Ashok Kumar Thakur V/S Union Of India & Ors.

The concept of ‘Creamy Layer’ is applied just to identify socially and economically backward classes.

Case name:Ashok Kumar Thakur V/S Union Of India & Ors.
Case number:Writ Petition (Civil) No.-265 of 2006
Court:The Supreme Court of India
Decided on:APRIL 10, 2008
Relevant Act/Sections:Article 14, 15, 15}5} of constitution of India, 1950 Ninety third amendment act of the Constitution, Section 3 of Central Education Institution Act 2006
  • In April 2006, the government chose to hold about 27% of seats for students from the OBC category in higher educational institutions in the country. This would have diminished the seats for a general, open contender to about half (subsequent to considering other saved seats). The parliament passed a bill to draw out an amendment to the constitution in this regard. Ashok Kumar Thakur petitioned to test the legitimacy of the amendments.
  • The Supreme Court of India in a reply to a PIL did not stay the amendment, however, gave notice to the government. The government which had confronted solid enemy of reservation fights on its turn expressed that the reservation policy would not be actualised until a bill (The Central Educational Institutions (Reservation in Admission) Bill, 2006) presented in the parliament in August 2006, for this reason, turns into a law. The bill was later passed by the parliament.
  • The Supreme Court stayed the operation of admission to clinical and professional institutions for OBC’s under the 27% quota category for the year 2007-2008 and coordinated that all cases (including this one) ought to be listed for the third week of August for the last hearing. The Court held that the 1931 census couldn’t be a determinative factor for distinguishing OBCs to give reservation. In any case, it explained that the advantage of reservation for the Scheduled Castes and Scheduled Tribes couldn’t be retained and the Centre can proceed with the recognisable proof cycle to decide the retrogressive classes.
  •  In 2006, Parliament enacted the Constitution (Ninety-Third Amendment) Act, 2005 to put the private unaided educational institutions under the ambit of reservation policy of the state and promote the educational interest of the weaker section of society. This amendment widened the scope for the state to make special provisions. Clause 4 to Article 15 was added by the Constitution (First Amendment) Act, 1951, in this clause educational advancement was mentioned but the term “admission to the educational institutions” was not included.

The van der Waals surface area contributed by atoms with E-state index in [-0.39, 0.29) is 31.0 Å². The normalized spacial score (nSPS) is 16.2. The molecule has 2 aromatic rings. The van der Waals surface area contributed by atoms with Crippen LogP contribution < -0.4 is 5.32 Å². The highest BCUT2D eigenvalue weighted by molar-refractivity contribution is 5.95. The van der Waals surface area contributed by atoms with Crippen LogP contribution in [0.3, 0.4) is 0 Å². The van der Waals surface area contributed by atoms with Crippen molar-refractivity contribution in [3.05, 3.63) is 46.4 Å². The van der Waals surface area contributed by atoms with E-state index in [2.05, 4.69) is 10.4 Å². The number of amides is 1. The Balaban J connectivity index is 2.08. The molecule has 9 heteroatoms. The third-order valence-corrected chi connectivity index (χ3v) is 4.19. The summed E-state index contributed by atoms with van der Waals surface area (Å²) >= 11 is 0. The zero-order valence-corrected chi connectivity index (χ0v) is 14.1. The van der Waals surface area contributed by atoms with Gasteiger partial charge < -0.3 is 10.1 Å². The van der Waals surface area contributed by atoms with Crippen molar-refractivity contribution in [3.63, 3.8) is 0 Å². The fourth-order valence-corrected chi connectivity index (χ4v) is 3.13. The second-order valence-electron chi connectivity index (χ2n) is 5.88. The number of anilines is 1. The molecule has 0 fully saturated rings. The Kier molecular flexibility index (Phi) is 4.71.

• The constitutional legitimacy of the Constitution (Ninety-Third Amendment) Act, 2005 was also challenged.
  • Whether the Ninety-Third Amendment of Indian Constitution violates the basic structure of the Indian Constitution?
  • Whether the Delegation done through section 2(g) of the Central Educational Institutions (reservation in admission) Act is excessive in nature and does not provide for any guidelines for interpretation?
  • Whether Creamy layer should be excluded while determining Socially & Educationally Backward classes with regard to section 2(g) of Central Educational Institutions (reservation in admission) Act?
  • On the first issue of violation of basic structure, the bench observed that none of the single unaided private educational institutions filed a petition challenging that the ninety-third amendment act violates basic structure of the constitution. The court does not want to enter into the question of whether the ninety-third amendment act violates the “basic structure” of the constitution with respect to the unaided private education al institutions. Court left this open for another appropriate case. The court only dealt with the question of constitutionality of the ninety-third amendment act with respect to the State maintained institution and aided educational institutions. For this purpose the Court relied on the judgment in the case of Kesvananda Bharati v Union of India,  wherein the court held that every provision in the constitution can be amended as far as the result of the amendment does not disturb the basic structure. The court also held that in this case the principle of equality cannot be defined by one definition, rather it is a multi-pronged concept. The court stated that principle of equality is very essential for any human society and this principle is stated in Articles 14, 15, and 46 of the constitution and is considered to be the element of “basic structure” of the constitution. It may be subject to the amendment but it can be configured in a certain way in which this change must be limited within the border of principle and also cannot disturb the larger purpose behind the principle. After considering the above reasoning the court held that if the constitutional amendment has abridged or altered any provision it can be considered as the violation of “basic structure” of the constitution, it was also held that the constitution is able to adapt itself with the changing dimension of human society. Hence, the plea regarding unconstitutionality of ninety-third amendment to the constitution could not be accepted.